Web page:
Although rare, gerbils sometimes suffer from cataracts. This is is where the lens of the eye becomes opaque and the gerbil’s vision is progressively reduced. At first you might see that the pupil of the eye has become greyish or cloudy. Eventually, as the condition progresses, the pupil will appear milky white. Cataracts are normally caused either by the long -term effects of an illness such as diabetes, or, probably more common in gerbils, genetic factors. If you discover your gerbils has cataracts you should consult a vet to confirm that it is not a sign of something more serious that needs treating. If the vet finds nothing else wrong then it may mean that the gerbil has a genetic predisposition to cataracts and should not be bred from. Indeed, as cataracts can be a sign of inbreeding, your breeding practises should be reviewed. Once a gerbil has cataracts there is no treatment that can remove them. Fortunately, gerbils manage very well with reduced sight. You may need to remove any obstacles etc from the cage or tank that might injure the gerbil, but in most ways he will adapt very well.
Sometimes gerbil will injure on another by fighting. This can get very nasty and they can kill one another. The injuries will usually consist of bites to the tail, rump and ventral area of the losing gerbil. There may also be bites to the face and throat. There is a site with some pictures of an injured gerbil. Not all the bites will be obvious as they are often hidden under the fur.
If one of your gerbils is injured like this it will normally recover on its own if it is eating and drinking. The wounds almost never get infected. If you find it immobile and cold it is necessary to warm it up with a heated pad or hot water bottle. You may need to encourage it to drink. If it has not picked up in a few hours you should seek veterinary help.
If a pair of gerbils that have lived happily together for a long time suddenly fight check the loser as it may have another illness or injury that has weakened it and lead to its dominance being overthrown.
There is a NGS page with further advice on avoiding fighting here.
Fortunately these are very rare, and can be treated with commercial dusting powder usually available from Pet Shops or alternatively your Vet. The cage should be thoroughly washed and disinfected with boiling water to prevent a return of the infection. Persistent infestation can be treated by your Vet.
The gerbil has a dull staring coat and the breathing is very obviously laboured and may be accompanied by clicking sounds. Treatment can be administered in the form of Baytril which is a relatively new drug also used on humans. I have found that rodents in general respond very well to this drug. If Baytril is not available chlortertacycline is also effective in most cases.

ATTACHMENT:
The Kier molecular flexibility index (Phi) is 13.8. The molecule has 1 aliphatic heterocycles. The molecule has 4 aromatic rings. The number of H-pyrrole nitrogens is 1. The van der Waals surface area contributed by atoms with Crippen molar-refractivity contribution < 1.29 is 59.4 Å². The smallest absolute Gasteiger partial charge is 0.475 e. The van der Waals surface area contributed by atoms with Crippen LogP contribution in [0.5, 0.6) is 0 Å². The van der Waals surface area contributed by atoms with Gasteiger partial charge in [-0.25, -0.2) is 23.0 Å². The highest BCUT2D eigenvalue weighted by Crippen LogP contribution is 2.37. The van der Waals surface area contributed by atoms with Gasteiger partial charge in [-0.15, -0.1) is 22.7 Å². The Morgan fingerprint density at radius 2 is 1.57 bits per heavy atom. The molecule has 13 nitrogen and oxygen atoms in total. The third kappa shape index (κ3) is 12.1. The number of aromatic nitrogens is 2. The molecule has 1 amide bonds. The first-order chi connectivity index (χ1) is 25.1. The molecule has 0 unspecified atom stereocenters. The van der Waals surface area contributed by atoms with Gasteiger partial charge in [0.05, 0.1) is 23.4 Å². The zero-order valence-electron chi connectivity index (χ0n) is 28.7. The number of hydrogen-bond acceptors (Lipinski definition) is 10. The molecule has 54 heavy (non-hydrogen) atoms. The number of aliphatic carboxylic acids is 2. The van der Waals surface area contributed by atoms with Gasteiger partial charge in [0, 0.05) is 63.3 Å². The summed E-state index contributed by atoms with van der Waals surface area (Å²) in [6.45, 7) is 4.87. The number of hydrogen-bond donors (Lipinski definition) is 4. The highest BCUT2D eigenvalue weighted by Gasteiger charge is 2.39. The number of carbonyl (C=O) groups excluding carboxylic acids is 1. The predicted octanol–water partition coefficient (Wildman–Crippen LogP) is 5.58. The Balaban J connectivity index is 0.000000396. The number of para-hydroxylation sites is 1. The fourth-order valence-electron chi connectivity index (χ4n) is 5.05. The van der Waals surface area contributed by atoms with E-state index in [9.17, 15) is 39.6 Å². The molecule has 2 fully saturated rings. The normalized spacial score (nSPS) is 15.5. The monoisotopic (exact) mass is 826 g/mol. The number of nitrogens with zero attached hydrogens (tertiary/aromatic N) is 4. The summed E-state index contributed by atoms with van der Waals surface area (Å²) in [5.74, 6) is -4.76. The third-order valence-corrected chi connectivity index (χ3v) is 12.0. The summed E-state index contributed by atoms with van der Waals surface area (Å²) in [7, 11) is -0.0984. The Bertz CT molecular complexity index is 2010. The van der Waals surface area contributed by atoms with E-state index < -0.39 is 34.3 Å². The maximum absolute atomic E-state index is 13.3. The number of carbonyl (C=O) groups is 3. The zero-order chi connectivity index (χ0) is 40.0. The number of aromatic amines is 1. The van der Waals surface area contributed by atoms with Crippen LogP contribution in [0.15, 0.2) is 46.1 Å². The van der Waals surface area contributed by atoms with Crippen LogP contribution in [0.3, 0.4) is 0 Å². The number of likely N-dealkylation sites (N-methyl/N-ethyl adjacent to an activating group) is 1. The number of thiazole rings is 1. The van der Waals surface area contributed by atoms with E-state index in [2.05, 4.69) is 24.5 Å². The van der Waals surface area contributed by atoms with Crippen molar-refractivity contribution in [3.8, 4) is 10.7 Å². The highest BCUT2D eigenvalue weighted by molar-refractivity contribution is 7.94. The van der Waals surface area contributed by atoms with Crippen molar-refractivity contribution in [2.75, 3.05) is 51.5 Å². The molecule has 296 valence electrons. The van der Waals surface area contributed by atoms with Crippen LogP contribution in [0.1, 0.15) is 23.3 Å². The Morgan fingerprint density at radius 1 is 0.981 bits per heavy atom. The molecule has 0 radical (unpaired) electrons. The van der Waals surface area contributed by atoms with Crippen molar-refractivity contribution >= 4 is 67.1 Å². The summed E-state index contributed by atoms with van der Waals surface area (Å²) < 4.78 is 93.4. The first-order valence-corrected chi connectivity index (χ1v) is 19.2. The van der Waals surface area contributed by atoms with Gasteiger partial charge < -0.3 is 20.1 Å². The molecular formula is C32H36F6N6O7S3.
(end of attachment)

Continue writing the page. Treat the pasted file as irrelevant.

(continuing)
As in humans, these are more common in older gerbils. Recognisable by paralysis or weakness down one side. The best treatment is to try and make the gerbil as comfortable as possible and keep him warm. In some cases another stroke follows fairly soon after and the gerbil may unfortunately die. Recovery is possible in other cases and the gerbil may be left with little or no disability. The important thing is to make sure the gerbil can feed and drink until it recovers enough to do this itself.
On several occasions I have come across a gerbil that has broken its leg. I am not sure how this happens, although breaks in the back legs seem more common. Although this looks terrible with the limb being dragged limply behind these breaks usually heal themselves very quickly with no treatment. Surprisingly the breaks nearly always mend straight, or almost so, with no permanent effect on the gerbil’s mobility. There is no need to splint the limb and in fact that may cause extra damage as the gerbil will undoubtedly try and chew the splint and may damage itself. The break will have mended itself within two weeks and you will not know anything was ever the matter. There are only two things you need worry about. Firstly, if there is any sign of infection, breaking of the skin or inflammation take your gerbil to the vet. Saying that I have seen about half a dozen breaks and heard of many more but I have never known of any complications. Secondly, make sure that your injured gerbil can still get to food and water. A gerbil with a broken front leg may have difficulty holding food to eat. If this is the case you may have to help until the gerbil is better. I once had a gerbil that mysteriously broke both back legs and one front leg. It still managed to drag itself around and feed itself. Miraculously, the gerbil made a full recovery on its own. It is possible that these breaks may be a sign that the diet is deficient in calcium or other minerals. You might want to supplement the normal feed with either cuttlefish bone or dog food.